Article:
3. Finally speed cameras infringe our civil rights.

Please, give me strength. The right to silence is in danger because people don't want to pay their speeding fines - this really is an abuse of our sensibilities and courts. Those people in countries that really do have civil rights problems must be thinking we have gone completely mad to even suggest something like this.

I am sure there are other arguments, but these are the main ones as far as I can see and I really find the whole thing laughable. What it boils down to is that middle class white people preferred the old system because it meant they could speed without having to pay fines - that is it, end of story.


  1. 100% in agreement.

    I suspect part of the reason they've come out with this tripe is the woolly hunch that the separate phenomenons of speed cameras and surveillance cameras are somehow linked.

  2. Thanks, it is not often someone agrees with me.

    I think you are right about their logic. Liberty do an important job if only they concentrate on the real issues.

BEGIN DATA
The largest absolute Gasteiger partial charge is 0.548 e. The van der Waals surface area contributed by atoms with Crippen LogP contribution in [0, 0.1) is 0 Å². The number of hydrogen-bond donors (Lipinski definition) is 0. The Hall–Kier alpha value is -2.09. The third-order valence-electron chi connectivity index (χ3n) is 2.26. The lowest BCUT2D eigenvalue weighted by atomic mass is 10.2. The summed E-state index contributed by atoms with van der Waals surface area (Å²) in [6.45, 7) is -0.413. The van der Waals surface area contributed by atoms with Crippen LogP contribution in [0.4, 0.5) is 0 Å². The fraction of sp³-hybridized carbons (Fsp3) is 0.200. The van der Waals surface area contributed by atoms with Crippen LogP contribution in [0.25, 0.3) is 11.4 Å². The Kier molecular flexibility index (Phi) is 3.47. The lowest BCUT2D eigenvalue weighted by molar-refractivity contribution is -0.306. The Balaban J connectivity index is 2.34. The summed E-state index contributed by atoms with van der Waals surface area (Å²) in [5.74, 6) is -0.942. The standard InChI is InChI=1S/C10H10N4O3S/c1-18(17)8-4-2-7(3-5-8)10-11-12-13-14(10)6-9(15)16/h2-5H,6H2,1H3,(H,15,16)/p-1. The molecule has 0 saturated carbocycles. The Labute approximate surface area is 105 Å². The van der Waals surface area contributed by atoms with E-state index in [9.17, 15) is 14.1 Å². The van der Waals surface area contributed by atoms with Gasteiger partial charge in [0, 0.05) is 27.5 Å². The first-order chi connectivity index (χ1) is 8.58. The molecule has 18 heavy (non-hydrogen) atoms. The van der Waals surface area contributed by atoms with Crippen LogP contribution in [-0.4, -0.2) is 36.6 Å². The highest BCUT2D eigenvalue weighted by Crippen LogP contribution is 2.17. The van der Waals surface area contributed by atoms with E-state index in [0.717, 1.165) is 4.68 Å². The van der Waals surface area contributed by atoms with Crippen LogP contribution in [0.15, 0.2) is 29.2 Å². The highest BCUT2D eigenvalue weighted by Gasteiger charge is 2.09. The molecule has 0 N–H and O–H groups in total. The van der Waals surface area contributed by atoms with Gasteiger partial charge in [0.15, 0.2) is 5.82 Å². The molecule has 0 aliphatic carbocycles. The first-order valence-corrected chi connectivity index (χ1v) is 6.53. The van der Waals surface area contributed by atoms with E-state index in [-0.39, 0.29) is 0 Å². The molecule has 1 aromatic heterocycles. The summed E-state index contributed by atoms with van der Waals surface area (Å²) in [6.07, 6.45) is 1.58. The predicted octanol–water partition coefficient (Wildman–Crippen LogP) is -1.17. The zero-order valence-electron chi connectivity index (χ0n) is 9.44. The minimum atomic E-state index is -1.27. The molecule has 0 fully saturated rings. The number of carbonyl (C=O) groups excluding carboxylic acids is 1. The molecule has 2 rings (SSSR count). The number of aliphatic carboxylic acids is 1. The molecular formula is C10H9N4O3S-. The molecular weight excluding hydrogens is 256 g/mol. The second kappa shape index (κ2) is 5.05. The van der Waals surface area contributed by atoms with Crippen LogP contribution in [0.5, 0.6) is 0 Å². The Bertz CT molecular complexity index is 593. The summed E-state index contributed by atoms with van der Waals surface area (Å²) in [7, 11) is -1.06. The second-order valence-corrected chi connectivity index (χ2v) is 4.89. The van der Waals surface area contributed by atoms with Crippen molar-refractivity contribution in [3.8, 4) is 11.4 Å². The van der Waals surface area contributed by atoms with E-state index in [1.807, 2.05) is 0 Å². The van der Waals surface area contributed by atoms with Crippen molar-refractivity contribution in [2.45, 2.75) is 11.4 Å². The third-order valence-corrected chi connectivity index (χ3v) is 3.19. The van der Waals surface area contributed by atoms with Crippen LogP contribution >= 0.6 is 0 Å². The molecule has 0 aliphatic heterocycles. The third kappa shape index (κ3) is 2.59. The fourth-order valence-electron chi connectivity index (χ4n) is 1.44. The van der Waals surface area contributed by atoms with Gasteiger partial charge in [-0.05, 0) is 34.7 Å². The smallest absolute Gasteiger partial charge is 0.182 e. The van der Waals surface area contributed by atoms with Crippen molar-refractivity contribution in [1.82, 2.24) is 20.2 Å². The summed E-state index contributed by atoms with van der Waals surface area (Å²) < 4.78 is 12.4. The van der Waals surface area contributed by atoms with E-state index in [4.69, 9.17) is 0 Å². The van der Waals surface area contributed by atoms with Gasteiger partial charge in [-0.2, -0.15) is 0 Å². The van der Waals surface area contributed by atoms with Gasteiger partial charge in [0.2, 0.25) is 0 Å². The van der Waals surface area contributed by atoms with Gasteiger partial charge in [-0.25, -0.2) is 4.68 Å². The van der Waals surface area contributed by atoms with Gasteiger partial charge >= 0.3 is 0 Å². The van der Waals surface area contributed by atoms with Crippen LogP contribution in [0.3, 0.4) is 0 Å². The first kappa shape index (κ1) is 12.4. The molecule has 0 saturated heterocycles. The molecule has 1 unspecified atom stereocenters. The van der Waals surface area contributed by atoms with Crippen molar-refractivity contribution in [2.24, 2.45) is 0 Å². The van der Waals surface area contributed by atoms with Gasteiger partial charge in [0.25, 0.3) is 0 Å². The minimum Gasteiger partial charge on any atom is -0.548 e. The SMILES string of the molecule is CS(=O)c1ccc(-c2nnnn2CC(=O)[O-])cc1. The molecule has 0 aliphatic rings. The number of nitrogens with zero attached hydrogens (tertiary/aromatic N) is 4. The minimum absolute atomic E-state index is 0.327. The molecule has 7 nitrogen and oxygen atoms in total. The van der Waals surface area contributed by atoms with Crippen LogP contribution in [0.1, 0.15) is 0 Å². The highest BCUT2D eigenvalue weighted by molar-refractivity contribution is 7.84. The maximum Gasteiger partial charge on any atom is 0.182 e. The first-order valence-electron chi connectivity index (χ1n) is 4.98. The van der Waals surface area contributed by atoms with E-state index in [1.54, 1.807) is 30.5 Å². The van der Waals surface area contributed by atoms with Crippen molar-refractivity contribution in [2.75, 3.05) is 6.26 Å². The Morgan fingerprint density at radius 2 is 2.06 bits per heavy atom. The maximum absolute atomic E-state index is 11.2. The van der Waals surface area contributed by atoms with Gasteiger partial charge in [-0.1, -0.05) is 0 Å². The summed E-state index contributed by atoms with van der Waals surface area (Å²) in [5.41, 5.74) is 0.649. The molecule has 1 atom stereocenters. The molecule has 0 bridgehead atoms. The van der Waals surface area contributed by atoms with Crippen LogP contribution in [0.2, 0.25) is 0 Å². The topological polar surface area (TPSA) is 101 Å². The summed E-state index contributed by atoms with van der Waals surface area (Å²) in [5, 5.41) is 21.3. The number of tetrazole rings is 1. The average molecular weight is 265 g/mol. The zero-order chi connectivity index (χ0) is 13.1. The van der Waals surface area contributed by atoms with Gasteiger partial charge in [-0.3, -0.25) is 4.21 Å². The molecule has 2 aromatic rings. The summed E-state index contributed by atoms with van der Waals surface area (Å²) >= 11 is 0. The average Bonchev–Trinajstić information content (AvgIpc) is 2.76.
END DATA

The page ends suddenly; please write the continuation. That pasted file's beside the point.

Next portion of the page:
3. Speed cameras are about increasing revenue and are dangerous. Every study about them I have heard of confirms this. The fact that they are "fair" in that they enforce an arbitrary rule consistently is not a good thing compared to not enforcing it at all.
    To answer your question no it is not fare that people who break the law are fined, it is fair that those deserving a fine are fined, the fact that they broke the law in no way implies this.
    Just because you don't sympathise with the defendents does not mean their civil liberties were not infringed. It's not Guantanamo Bay I'll admit, but if you're going to throw away civil liberties to raise revenue why not throw it away to combat terror?

  4. Can you cite me some of this evidence you have. Do you really believe that speed is not a factor in the accident rate (check out this link in my post).